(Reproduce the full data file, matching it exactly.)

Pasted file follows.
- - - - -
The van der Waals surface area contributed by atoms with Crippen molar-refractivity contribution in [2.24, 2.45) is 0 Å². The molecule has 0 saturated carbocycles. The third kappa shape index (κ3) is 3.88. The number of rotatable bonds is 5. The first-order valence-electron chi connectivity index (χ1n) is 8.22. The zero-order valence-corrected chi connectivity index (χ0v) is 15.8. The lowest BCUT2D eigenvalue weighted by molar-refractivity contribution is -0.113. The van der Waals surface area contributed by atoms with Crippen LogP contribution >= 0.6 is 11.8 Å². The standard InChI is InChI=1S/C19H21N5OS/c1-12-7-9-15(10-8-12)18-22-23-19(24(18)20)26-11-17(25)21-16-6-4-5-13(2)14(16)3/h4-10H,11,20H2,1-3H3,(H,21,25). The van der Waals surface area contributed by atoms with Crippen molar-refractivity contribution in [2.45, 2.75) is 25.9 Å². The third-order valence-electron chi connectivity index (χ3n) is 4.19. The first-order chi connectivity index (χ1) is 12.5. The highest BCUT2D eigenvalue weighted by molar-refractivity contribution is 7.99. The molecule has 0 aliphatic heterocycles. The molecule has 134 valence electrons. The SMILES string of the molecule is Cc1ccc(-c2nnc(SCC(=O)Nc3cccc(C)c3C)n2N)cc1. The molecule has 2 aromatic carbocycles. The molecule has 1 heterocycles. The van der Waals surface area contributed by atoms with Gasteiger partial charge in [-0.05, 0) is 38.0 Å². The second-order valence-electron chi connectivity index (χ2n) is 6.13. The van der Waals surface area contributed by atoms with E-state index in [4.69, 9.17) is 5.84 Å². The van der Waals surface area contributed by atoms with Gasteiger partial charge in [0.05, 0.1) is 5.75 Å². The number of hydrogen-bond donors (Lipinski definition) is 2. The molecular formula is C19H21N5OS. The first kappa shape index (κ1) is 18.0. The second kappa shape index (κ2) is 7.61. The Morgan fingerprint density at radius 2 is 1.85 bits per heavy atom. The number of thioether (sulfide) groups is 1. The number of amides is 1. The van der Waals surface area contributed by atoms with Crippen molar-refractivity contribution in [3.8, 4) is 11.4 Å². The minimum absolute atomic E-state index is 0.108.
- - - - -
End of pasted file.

The van der Waals surface area contributed by atoms with Crippen molar-refractivity contribution in [2.24, 2.45) is 0 Å². The molecule has 0 saturated carbocycles. The third kappa shape index (κ3) is 3.88. The number of rotatable bonds is 5. The first-order valence-electron chi connectivity index (χ1n) is 8.22. The zero-order valence-corrected chi connectivity index (χ0v) is 15.8. The lowest BCUT2D eigenvalue weighted by molar-refractivity contribution is -0.113. The van der Waals surface area contributed by atoms with Crippen LogP contribution >= 0.6 is 11.8 Å². The standard InChI is InChI=1S/C19H21N5OS/c1-12-7-9-15(10-8-12)18-22-23-19(24(18)20)26-11-17(25)21-16-6-4-5-13(2)14(16)3/h4-10H,11,20H2,1-3H3,(H,21,25). The van der Waals surface area contributed by atoms with Crippen molar-refractivity contribution in [2.45, 2.75) is 25.9 Å². The third-order valence-electron chi connectivity index (χ3n) is 4.19. The first-order chi connectivity index (χ1) is 12.5. The highest BCUT2D eigenvalue weighted by molar-refractivity contribution is 7.99. The molecule has 0 aliphatic heterocycles. The molecule has 134 valence electrons. The SMILES string of the molecule is Cc1ccc(-c2nnc(SCC(=O)Nc3cccc(C)c3C)n2N)cc1. The molecule has 2 aromatic carbocycles. The molecule has 1 heterocycles. The van der Waals surface area contributed by atoms with Gasteiger partial charge in [-0.05, 0) is 38.0 Å². The second-order valence-electron chi connectivity index (χ2n) is 6.13. The van der Waals surface area contributed by atoms with E-state index in [4.69, 9.17) is 5.84 Å². The van der Waals surface area contributed by atoms with Gasteiger partial charge in [0.05, 0.1) is 5.75 Å². The number of hydrogen-bond donors (Lipinski definition) is 2. The molecular formula is C19H21N5OS. The first kappa shape index (κ1) is 18.0. The second kappa shape index (κ2) is 7.61. The Morgan fingerprint density at radius 2 is 1.85 bits per heavy atom. The number of thioether (sulfide) groups is 1. The number of amides is 1. The van der Waals surface area contributed by atoms with Crippen molar-refractivity contribution in [3.8, 4) is 11.4 Å². The minimum absolute atomic E-state index is 0.108.